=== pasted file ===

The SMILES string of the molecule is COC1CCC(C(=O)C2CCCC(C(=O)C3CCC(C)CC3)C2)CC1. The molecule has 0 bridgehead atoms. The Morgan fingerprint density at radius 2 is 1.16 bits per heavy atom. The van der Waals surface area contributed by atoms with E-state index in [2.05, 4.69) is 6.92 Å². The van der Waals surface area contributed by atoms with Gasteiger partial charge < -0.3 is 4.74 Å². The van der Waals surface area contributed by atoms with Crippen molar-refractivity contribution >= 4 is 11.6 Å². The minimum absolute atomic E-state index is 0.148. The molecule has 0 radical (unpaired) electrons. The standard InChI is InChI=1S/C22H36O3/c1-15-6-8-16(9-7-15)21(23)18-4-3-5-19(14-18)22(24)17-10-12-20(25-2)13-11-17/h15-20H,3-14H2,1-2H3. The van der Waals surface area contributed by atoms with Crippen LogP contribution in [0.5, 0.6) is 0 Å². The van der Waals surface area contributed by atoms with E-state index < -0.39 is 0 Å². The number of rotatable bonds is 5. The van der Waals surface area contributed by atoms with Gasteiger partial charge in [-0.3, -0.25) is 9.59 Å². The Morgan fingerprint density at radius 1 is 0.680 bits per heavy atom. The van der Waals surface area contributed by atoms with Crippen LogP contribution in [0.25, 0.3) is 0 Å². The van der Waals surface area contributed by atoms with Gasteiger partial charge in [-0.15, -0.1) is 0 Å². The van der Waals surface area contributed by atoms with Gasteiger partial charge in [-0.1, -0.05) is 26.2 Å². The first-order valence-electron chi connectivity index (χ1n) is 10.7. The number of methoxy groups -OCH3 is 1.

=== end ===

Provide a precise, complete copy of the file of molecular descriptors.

The SMILES string of the molecule is COC1CCC(C(=O)C2CCCC(C(=O)C3CCC(C)CC3)C2)CC1. The molecule has 0 bridgehead atoms. The Morgan fingerprint density at radius 2 is 1.16 bits per heavy atom. The van der Waals surface area contributed by atoms with E-state index in [2.05, 4.69) is 6.92 Å². The van der Waals surface area contributed by atoms with Gasteiger partial charge < -0.3 is 4.74 Å². The van der Waals surface area contributed by atoms with Crippen molar-refractivity contribution >= 4 is 11.6 Å². The minimum absolute atomic E-state index is 0.148. The molecule has 0 radical (unpaired) electrons. The standard InChI is InChI=1S/C22H36O3/c1-15-6-8-16(9-7-15)21(23)18-4-3-5-19(14-18)22(24)17-10-12-20(25-2)13-11-17/h15-20H,3-14H2,1-2H3. The van der Waals surface area contributed by atoms with Crippen LogP contribution in [0.5, 0.6) is 0 Å². The van der Waals surface area contributed by atoms with E-state index < -0.39 is 0 Å². The number of rotatable bonds is 5. The van der Waals surface area contributed by atoms with Gasteiger partial charge in [-0.3, -0.25) is 9.59 Å². The Morgan fingerprint density at radius 1 is 0.680 bits per heavy atom. The van der Waals surface area contributed by atoms with Crippen LogP contribution in [0.25, 0.3) is 0 Å². The van der Waals surface area contributed by atoms with Gasteiger partial charge in [-0.15, -0.1) is 0 Å². The van der Waals surface area contributed by atoms with Gasteiger partial charge in [-0.1, -0.05) is 26.2 Å². The first-order valence-electron chi connectivity index (χ1n) is 10.7. The number of methoxy groups -OCH3 is 1.